Got a web site? Good!

We’ll also assume you have an OpenID. You probably have one… If you have an account with Google, or Yahoo!, or LiveJournal, or Flickr, or any of these guys… then you have one.

OK, back to your web site (since you have one now!) You basically need to add a bit of code to the head of your home page.

For instance, if you wanted to use Google, it would look something like this:

<meta http-equiv="X-XRDS-Location" content="[USERNAME]" />
<link rel="openid2.provider" href="" />
<link rel="openid2.local_id" href="[USERNAME]" />

Where [USERNAME] is your profile username. You can use the Delegateid tool to figure it out. (See their blog post for more info: Delegation Made Easy.)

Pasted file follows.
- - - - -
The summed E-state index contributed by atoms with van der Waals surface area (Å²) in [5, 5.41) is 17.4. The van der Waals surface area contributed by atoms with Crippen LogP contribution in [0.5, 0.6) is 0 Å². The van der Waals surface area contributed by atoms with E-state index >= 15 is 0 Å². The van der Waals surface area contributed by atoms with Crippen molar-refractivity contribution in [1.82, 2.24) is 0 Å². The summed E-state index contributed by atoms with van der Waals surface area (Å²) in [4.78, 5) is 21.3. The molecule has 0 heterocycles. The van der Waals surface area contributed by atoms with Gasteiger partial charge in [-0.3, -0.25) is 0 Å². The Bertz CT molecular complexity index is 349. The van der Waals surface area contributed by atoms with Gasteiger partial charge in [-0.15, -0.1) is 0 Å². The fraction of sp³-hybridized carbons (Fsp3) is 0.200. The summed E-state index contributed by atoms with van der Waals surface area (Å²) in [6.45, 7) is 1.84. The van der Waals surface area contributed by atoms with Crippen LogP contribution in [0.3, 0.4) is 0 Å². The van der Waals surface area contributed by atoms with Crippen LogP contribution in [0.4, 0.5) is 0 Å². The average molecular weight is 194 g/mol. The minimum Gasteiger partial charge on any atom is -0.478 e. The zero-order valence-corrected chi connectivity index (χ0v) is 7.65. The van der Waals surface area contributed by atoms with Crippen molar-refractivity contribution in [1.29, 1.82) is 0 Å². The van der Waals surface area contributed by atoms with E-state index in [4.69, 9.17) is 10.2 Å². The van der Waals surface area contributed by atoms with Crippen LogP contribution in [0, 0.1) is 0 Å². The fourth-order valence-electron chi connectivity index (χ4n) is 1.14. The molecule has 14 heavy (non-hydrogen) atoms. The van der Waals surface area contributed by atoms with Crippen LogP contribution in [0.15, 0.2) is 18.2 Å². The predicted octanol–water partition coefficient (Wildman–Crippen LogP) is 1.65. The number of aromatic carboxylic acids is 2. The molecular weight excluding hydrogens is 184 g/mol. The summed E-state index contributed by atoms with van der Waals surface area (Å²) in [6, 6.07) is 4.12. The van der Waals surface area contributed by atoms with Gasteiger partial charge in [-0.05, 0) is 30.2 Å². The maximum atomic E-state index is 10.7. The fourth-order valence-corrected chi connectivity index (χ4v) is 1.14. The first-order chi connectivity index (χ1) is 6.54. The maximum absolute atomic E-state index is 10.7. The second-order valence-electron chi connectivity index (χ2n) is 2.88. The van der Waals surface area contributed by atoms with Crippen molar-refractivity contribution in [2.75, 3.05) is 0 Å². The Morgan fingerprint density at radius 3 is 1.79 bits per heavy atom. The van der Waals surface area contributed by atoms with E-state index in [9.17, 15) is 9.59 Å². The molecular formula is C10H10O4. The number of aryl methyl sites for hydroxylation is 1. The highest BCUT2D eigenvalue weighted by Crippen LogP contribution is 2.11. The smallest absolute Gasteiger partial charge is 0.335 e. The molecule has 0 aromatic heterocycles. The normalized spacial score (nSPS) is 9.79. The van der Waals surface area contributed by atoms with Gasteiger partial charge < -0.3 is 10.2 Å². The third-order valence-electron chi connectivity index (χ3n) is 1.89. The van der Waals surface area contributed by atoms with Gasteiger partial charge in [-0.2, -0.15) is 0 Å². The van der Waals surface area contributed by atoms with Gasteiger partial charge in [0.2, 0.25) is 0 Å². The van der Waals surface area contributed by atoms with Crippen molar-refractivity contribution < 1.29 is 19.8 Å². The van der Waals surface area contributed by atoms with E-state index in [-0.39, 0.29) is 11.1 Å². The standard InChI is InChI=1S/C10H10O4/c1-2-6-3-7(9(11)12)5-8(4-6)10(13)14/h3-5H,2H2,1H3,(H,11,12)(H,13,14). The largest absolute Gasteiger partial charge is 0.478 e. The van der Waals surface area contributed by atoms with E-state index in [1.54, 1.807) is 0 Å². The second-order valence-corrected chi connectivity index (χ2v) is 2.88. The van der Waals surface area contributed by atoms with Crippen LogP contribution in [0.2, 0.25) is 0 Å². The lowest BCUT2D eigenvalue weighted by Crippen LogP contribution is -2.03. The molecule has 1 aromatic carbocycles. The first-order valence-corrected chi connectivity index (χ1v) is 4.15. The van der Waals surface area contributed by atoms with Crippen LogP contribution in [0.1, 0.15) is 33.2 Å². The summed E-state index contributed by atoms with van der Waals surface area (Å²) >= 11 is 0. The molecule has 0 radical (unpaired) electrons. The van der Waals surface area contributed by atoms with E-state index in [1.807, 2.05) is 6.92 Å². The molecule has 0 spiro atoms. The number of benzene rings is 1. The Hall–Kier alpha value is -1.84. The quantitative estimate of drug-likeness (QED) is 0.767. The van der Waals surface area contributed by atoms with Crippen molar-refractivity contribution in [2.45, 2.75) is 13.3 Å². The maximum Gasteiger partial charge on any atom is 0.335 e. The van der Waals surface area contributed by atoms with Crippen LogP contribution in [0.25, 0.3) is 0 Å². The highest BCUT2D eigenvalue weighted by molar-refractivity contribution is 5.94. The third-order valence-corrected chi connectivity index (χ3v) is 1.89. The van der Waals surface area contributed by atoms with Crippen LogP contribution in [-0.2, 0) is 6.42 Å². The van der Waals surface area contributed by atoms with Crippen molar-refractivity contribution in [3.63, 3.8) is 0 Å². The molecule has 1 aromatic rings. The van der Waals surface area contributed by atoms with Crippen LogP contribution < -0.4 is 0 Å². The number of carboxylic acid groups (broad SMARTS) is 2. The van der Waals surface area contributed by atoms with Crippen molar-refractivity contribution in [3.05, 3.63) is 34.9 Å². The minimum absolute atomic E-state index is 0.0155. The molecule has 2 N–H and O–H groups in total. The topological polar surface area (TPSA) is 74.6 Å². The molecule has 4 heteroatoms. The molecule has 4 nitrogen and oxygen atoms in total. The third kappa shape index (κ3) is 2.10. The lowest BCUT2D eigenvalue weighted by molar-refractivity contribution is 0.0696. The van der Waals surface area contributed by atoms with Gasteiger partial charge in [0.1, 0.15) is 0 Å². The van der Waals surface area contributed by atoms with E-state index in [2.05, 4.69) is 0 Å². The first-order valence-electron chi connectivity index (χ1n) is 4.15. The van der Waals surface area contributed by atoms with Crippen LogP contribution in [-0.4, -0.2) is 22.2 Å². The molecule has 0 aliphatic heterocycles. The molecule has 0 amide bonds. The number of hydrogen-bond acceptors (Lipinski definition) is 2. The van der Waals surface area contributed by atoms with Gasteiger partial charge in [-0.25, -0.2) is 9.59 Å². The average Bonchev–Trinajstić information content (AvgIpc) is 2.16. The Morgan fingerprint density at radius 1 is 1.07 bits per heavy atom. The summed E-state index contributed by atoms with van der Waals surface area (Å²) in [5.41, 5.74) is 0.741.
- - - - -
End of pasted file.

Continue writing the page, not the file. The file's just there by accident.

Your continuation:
If your provider supports the old version of OpenID you may have two more lines, which will say openid rather than openid2. Paste them all into place.

Now when you need to login somewhere that allows you to use OpenID, you can just enter your own URL. You don’t have to remember the URL of your Google profile, or your LiveJournal address, or any of that non-memorable stuff. Your URL is your identity.

In the future, as long as you still have your web site, you can use that as your OpenID. If you ever change your OpenID provider, it should just be a simple matter of updating the delegation code and the magic bits will do the right thing… much less painful than changing your actual phone number or email address and having to tell everyone. With delegation, you just update your own site, and let the machines sort it out from there.